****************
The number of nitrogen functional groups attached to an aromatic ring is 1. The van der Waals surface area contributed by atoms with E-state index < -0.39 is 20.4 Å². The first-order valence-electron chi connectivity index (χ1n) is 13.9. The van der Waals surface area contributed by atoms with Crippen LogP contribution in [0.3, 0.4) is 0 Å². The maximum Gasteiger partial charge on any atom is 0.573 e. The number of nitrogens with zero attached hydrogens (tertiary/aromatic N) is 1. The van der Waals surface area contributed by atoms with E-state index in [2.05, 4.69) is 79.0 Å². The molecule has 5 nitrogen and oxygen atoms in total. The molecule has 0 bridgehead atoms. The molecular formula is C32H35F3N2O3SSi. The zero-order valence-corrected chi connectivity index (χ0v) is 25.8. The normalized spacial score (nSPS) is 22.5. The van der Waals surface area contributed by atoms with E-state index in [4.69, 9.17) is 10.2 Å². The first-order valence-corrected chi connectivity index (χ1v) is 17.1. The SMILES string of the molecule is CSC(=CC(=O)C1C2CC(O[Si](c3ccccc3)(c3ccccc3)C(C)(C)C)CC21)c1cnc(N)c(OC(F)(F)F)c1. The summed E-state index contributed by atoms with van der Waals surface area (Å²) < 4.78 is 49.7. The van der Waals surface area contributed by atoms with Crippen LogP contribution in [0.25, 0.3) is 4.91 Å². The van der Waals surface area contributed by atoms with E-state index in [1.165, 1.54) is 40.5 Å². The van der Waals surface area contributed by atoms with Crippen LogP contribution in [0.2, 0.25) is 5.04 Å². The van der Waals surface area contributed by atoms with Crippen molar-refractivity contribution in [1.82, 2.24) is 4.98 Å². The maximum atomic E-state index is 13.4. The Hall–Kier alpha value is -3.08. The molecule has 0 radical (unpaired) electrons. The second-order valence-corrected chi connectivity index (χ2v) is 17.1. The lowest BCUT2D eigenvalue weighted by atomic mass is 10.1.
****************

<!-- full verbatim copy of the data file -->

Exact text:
The number of nitrogen functional groups attached to an aromatic ring is 1. The van der Waals surface area contributed by atoms with E-state index < -0.39 is 20.4 Å². The first-order valence-electron chi connectivity index (χ1n) is 13.9. The van der Waals surface area contributed by atoms with Crippen LogP contribution in [0.3, 0.4) is 0 Å². The maximum Gasteiger partial charge on any atom is 0.573 e. The number of nitrogens with zero attached hydrogens (tertiary/aromatic N) is 1. The van der Waals surface area contributed by atoms with E-state index in [2.05, 4.69) is 79.0 Å². The molecule has 5 nitrogen and oxygen atoms in total. The molecule has 0 bridgehead atoms. The molecular formula is C32H35F3N2O3SSi. The zero-order valence-corrected chi connectivity index (χ0v) is 25.8. The normalized spacial score (nSPS) is 22.5. The van der Waals surface area contributed by atoms with E-state index in [4.69, 9.17) is 10.2 Å². The first-order valence-corrected chi connectivity index (χ1v) is 17.1. The SMILES string of the molecule is CSC(=CC(=O)C1C2CC(O[Si](c3ccccc3)(c3ccccc3)C(C)(C)C)CC21)c1cnc(N)c(OC(F)(F)F)c1. The summed E-state index contributed by atoms with van der Waals surface area (Å²) < 4.78 is 49.7. The van der Waals surface area contributed by atoms with Crippen LogP contribution in [0.25, 0.3) is 4.91 Å². The van der Waals surface area contributed by atoms with E-state index in [1.165, 1.54) is 40.5 Å². The van der Waals surface area contributed by atoms with Crippen LogP contribution in [0.2, 0.25) is 5.04 Å². The van der Waals surface area contributed by atoms with Crippen molar-refractivity contribution in [1.82, 2.24) is 4.98 Å². The maximum atomic E-state index is 13.4. The Hall–Kier alpha value is -3.08. The molecule has 0 radical (unpaired) electrons. The second-order valence-corrected chi connectivity index (χ2v) is 17.1. The lowest BCUT2D eigenvalue weighted by atomic mass is 10.1.